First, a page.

By We’Ced Youth Media Image via Claudia Gonzalez Editor’s Note: Last week, video surfaced of an altercation between an off-duty police officer and a 13-year -old boy in Anaheim. In the video, the officer can be seen dragging the boy for several hundred yards and firing his weapon into a crowd of middle-school aged […]
Alarmingly, seven out of ten sexual assaults are perpetrated by someone the victims know. When it comes to juvenile victims, 93 percent know the perpetrator.
Reporters can help fill the gap in hate crime reporting through coverage of local incidents in their communities, said A.C. Thompson, award-winning investigative journalist with ProPublica. The nonprofit news outlet is working to establish a mapping database to record incidents of hate crimes across the country.
“We’re trying to add another layer of information to what’s out there,” he said. “People around the country can report hate crime incidents and hate bias.”
For those reporting on hate crimes in local communities, Thompson recommends straddling the line between sympathy and skepticism towards victims.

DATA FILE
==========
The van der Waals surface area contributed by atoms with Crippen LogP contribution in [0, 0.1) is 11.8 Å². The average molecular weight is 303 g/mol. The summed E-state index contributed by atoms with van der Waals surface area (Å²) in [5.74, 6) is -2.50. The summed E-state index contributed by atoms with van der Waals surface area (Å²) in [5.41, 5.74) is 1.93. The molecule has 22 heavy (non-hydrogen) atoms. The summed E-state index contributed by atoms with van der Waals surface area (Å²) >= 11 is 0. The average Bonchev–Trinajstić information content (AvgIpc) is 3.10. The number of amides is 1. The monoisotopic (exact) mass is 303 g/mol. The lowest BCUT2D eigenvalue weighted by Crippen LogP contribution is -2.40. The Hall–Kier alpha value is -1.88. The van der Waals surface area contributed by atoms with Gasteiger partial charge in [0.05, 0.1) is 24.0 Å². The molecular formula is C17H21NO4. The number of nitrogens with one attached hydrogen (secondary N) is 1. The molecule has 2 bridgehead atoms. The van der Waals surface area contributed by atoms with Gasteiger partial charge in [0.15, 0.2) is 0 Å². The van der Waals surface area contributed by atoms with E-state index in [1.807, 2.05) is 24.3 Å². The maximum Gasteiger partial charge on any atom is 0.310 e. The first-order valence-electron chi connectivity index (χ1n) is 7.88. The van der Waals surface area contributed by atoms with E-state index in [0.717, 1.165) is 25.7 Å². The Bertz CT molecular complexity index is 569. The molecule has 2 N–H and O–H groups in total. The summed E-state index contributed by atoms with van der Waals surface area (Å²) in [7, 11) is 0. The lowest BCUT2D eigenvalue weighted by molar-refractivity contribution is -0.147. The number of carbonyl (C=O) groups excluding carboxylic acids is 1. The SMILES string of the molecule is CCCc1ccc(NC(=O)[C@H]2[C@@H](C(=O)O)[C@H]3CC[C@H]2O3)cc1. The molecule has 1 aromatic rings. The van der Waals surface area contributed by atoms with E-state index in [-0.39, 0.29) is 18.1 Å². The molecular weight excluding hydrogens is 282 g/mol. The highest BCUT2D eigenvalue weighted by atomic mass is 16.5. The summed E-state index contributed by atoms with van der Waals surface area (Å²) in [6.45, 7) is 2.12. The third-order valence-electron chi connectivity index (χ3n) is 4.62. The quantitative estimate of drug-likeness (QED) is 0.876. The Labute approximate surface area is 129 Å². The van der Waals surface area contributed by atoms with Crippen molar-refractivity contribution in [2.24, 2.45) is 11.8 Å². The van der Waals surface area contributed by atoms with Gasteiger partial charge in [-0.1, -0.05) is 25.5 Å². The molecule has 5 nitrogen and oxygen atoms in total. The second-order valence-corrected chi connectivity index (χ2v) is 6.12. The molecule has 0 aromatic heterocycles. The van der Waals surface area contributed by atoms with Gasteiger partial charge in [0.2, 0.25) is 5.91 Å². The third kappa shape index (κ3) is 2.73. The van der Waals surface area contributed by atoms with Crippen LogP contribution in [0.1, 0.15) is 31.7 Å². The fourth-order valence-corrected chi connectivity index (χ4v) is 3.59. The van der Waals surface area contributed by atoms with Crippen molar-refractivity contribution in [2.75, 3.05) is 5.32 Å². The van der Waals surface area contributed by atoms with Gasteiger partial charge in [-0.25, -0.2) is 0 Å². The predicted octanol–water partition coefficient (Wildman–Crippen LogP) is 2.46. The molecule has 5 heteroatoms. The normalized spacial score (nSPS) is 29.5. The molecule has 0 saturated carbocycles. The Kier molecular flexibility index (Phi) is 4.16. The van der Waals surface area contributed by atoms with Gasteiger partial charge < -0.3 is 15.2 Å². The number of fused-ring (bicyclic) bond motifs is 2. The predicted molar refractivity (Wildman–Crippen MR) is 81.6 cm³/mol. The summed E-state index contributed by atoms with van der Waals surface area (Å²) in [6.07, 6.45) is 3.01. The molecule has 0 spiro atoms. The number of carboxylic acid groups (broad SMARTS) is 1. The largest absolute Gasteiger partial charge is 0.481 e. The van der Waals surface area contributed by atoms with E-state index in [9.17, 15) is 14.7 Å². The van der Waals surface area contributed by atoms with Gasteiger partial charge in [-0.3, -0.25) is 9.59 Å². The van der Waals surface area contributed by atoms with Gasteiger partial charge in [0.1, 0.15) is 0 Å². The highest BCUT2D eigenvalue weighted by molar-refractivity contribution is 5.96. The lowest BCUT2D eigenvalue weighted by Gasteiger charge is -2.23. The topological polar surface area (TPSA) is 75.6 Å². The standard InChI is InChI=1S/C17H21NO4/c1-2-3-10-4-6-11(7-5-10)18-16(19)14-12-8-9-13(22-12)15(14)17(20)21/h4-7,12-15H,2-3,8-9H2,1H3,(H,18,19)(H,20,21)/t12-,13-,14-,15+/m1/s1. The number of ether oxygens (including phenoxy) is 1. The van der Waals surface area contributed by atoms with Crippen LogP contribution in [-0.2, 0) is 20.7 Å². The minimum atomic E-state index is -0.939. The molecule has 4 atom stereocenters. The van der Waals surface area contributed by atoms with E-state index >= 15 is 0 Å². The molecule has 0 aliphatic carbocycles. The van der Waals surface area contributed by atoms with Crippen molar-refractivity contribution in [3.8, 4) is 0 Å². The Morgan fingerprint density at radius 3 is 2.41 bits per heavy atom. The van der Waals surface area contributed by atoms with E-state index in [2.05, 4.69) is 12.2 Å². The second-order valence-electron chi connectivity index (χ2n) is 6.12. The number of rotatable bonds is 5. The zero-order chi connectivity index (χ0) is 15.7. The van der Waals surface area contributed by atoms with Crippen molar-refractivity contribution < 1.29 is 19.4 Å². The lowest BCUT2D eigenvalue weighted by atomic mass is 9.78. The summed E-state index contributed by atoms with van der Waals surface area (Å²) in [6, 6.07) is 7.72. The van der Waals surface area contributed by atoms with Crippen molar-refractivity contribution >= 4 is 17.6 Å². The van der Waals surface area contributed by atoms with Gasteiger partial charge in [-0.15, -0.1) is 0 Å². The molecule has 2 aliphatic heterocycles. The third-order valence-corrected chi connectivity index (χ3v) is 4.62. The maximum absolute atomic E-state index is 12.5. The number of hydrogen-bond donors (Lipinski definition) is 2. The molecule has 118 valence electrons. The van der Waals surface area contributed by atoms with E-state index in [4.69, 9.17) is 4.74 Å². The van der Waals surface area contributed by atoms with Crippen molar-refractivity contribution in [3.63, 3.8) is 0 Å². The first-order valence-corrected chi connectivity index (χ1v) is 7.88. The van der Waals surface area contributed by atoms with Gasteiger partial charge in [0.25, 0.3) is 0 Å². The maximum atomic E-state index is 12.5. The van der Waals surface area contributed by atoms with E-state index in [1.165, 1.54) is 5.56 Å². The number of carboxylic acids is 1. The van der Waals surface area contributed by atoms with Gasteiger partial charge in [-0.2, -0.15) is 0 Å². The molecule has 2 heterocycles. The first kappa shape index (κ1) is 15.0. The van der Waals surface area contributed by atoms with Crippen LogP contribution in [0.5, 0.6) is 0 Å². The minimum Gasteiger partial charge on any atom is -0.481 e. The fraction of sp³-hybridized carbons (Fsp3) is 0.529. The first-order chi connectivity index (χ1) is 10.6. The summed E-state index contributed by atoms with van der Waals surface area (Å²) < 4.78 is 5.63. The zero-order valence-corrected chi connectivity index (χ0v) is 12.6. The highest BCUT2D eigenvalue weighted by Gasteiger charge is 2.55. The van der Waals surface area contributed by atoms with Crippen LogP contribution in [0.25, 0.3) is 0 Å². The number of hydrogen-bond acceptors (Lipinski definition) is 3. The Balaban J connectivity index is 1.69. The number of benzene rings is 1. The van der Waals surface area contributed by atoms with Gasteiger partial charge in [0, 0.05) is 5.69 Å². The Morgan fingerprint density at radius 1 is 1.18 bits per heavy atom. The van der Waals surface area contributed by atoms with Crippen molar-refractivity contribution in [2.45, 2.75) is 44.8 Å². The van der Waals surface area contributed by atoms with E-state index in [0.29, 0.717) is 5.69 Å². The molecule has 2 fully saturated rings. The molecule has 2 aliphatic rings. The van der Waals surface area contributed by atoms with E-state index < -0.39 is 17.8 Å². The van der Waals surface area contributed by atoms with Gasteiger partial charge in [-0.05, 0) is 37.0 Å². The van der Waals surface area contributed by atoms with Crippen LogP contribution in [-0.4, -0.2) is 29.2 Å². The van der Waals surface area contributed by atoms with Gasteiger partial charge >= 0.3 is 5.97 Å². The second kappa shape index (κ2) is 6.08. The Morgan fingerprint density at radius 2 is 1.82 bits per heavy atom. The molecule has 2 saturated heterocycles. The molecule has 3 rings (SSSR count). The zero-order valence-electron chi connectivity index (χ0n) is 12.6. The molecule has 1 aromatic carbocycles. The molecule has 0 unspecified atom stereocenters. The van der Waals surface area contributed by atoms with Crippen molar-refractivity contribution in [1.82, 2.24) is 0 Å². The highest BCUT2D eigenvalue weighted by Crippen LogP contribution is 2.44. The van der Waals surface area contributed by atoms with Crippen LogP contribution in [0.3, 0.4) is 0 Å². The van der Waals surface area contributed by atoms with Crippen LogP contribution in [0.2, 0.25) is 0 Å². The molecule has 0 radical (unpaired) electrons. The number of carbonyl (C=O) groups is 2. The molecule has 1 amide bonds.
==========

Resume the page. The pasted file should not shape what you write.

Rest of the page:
I like to bring forth a stronger investment in our youth. One idea I have is to work with Downtown businesses to create a summer youth internship program with the city. Often our youth have nothing to do in the summer; and I want to make sure we are investing in them and keeping them off the street especially from those members of our community who are looking to recruit them into gangs.
I understand officials have lives of their own or may have pre-scheduled events, but notifying the community of your absence would be the respectful thing to do, especially when you claim to want to be transparent with the community.